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About the book
  • Published: 24 August 2017
  • ISBN: 9781446468463
  • Imprint: Vintage Digital
  • Format: EBook
  • Pages: 768

Essays Virginia Woolf Vol.6




The final volume in the majestic collection of Virginia Woolf's essays - the first complete edition.

With this sixth volume The Hogarth Press completes a major literary undertaking - the publication of the complete essays of Virginia Woolf. In this, the last decade of her life, Woolf wrote distinguished literary essays on Turgenev, Goldsmith, Congreve, Gibbon and Horace Walpole. In addition, there are a number of more political essays, such as 'Why Art To-Day Follows Politics', 'Women Must Weep' (a cut-down version of Three Guineas and never before reprinted), 'Royalty' (rejected by Picture Post in 1939 as 'an attack on the Royal family, and on the institution of kingship in this country'), 'Thoughts on Peace in an Air Raid', and even 'America, which I Have Never Seen...' ('['Americans are] the most interesting people in the world - they face the future, not the past'). In 'The Leaning Tower' (1940), Virginia Woolf faced the future and looked forward to a more democratic post-war age: 'will there be no more towers and no more classes and shall we stand, without hedges between us, on the common ground?' Woolf stimulates her readers to think for themselves, so she 'never forges manifestos, issues guidelines, or gives instructions that must be followed to the letter' (Maria DiBattista).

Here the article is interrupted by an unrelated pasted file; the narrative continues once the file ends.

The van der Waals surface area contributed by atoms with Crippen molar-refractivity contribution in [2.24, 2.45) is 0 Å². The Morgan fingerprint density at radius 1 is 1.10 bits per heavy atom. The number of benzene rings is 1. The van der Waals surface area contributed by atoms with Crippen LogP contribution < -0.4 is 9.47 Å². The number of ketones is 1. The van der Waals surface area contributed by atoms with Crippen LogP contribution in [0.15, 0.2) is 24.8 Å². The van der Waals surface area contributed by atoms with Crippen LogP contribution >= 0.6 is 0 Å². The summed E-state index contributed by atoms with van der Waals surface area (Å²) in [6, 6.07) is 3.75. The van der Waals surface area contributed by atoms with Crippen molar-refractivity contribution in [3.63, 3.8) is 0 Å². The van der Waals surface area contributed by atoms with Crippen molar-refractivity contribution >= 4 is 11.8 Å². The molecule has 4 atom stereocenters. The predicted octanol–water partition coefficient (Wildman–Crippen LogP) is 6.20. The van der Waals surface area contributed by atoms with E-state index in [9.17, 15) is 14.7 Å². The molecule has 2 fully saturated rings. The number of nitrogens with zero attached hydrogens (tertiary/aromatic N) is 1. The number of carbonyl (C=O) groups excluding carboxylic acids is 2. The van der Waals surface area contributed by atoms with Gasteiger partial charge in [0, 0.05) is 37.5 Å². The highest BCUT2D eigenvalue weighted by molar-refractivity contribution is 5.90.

In providing an authoritative text, introduction and annotations to Virginia Woolf's essays, Stuart N. Clarke has prepared a common ground - for students, common readers and scholars alike - so that all can come to Woolf without specialised knowledge.

  • Pub date: 24 August 2017
  • ISBN: 9781446468463
  • Imprint: Vintage Digital
  • Format: EBook
  • Pages: 768

About the Author

Virginia Woolf

Virginia Woolf was born in London in 1882. After her father's death in 1904 Virginia and her sister, the painter Vanessa Bell, moved to Bloomsbury and became the centre of ‘The Bloomsbury Group’. This informal collective of artists and writers exerted a powerful influence over early twentieth-century British culture.

In 1912 Virginia married Leonard Woolf, a writer and social reformer. Three years later, her first novel The Voyage Out was published, followed by Night and Day (1919) and Jacob's Room (1922). Between 1925 and 1931 Virginia Woolf produced what are now regarded as her finest masterpieces, from Mrs Dalloway (1925) to The Waves (1931). She also maintained an astonishing output of literary criticism, short fiction, journalism and biography. On 28 March 1941, a few months before the publication of her final novel, Between the Acts, Virginia Woolf committed suicide.

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Praise for Essays Virginia Woolf Vol.6

“proves triumphantly, if proof were needed, that writing about writing can be a glorious thing.”

Evening Standard


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